Heat the oil in a large (12-inch) cast-iron skillet over medium-high heat until you see wisps of smoke appear. Carefully place the steaks in the pan (lay them down away from you to avoid splatters) and do not touch them for at least 4 minutes to achieve medium-rare doneness (5-6 minutes for more well-done). Flip the steaks and cook for another 4 minutes (or longer for more well-done).
Remove the steaks to a cutting board and cover with aluminum foil. Keeping the skillet on medium-high, add the broth and scrape up the brown bits on the bottom of the pan with a wooden spoon or wisk. Reduce heat to medium-low and simmer, stirring constantly, until broth is slightly thickened. Remove from heat and stir in butter until it is completely melted. Serve each steak with a small bowl of sauce on the side.

Tuesday, January 13, 2009

Blueberry Pie

I saw this recipe on America's Test Kitchen on PBS this weekend. It looked so good, we had to try it right away. It is really dellicious!
A note on the use of vodka in the crust: Alcohol is wet, but will not produce gluten in the crust like water will (gluten makes pastries tough and chewy - not what you want in pie). A "wet" dough is necessary to ensure it will roll out thinly enough and create flaky layers. Since vodka is around 50% alcohol and imparts no flavor to the dough, it is a good choice to help make the crust easier to work with. Additionally, since Alcohol boils at 180 degrees and the pie bakes for an hour at an average temperature of 375 degrees, very little (if any) alcohol will remain in the finished pie. If you are opposed to using any alcohol at all (e.g. for religious reasons), you can substitute 2 tablespoons of water for 1/4 cup vodka - just realize that the dough will be much stiffer and harder to roll out.

Crust Ingredients
  • 2 1/2 cups all-purpose flour (unbleached)
  • 1 teaspoon table salt
  • 2 tablespoons sugar
  • 12 tablespoons unsalted butter, chilled and cut into 1/4-inch slices
  • 1/2 cup shortening, chilled and cut into 4 pieces
  • 1/4 cup vodka, chilled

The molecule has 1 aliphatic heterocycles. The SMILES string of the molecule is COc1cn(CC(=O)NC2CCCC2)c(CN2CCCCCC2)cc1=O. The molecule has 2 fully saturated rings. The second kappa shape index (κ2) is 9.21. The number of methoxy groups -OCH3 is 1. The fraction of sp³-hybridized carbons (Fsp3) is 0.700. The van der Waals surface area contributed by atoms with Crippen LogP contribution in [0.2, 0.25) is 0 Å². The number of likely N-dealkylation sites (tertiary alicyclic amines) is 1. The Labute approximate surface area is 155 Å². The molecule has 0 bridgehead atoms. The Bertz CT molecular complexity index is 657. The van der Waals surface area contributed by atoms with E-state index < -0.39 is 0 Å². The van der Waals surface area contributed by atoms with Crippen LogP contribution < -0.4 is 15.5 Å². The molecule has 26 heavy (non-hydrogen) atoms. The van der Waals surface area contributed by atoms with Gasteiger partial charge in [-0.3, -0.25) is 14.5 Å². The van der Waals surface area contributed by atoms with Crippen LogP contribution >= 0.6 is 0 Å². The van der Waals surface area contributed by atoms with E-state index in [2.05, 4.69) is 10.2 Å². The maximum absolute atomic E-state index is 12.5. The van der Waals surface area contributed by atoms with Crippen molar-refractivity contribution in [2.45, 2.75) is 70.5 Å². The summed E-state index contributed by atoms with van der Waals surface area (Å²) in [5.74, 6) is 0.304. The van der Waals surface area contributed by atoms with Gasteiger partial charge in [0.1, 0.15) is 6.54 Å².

• 1/4 cup ice water
Pie Filling Ingredients
  • 6 cups (about 30 ounces) fresh blueberries
  • 1 granny smith apple, peeled and grated on the large holes of a box grater
  • all the zest and 2 teaspoons juice from one lemon (toss the remaining juice with the apple shreds to keep them from browning)
  • 3/4 cup sugar
  • 2 tablespoons minute tapioca, ground in food processor or spice grinder
  • pinch table salt
  • 2 tablespoons unsalted butter, cut into 1/4 inch pieces
Additional Ingredients
  • Flour for rolling out the crust
  • 1 egg beaten with 1 teaspoon water (AKA "egg wash")

Process 1 1/2 cups flour, salt, and sugar in a food processor until combined, about two 1-second pulses. Add butter and shortening and process until the dough is homogenized and clumps up (around 15 seconds - there should be no "loose" flour left in the bowl). Scrape the dough up with a spatula and evenly distribute around the processor blade. Add remiaining 1 cup flour and pulse until the mixture is evenly distributed around the bowl and the dough is broken up, about 4-6 quick pulses. Empty the mixture into a medium bowl.

Sprinkle the vodka and water over the dough and fold with a rubber spatula. Work the dough until it is slightly tacky and all comes together. Divide the dough in half and form into two 4-inch disks. Wrap each disk in plastic and refrigerate at least 45 minutes (up to 2 days).

Remove one of the chilled dough disks from the refrigerator and roll out on a generously floured (up to 1/4 cup flour) clean work surface. Form a circle approxamately 12 inches across and 1/8 inch thick. Move the dough onto the center of a pie plate, leaving at least 1 inch of crust hanging off the entire circumference (gently rolling about half the dough onto your rolling pin and then unrolling over the pie pan is an easy way to do this). Working around the edge of the pie pan, slightly lift the dough off the lip and press it onto the bottom and sides of the pan (this ensures the crust is making good contact with the pie pan and will not shrink up or crack as it cooks). Do not trim excess dough yet. Place pie pan in fridge to chill the dough while working on the filling.

Adjust oven rack to it's lowest position, place a sheet pan on the rack and heat the oven to 400 degrees. Place 3 cups of berries in a meduim saucepan over medium heat. Mash the berries several times with a potato masher. Cook berries, stirring frequently until the mixture reduces to 1 1/2 cups (about 8 minutes). As the berries cook, mash a few more times to ensure the juices are released. Cool slightly before adding to other ingredients.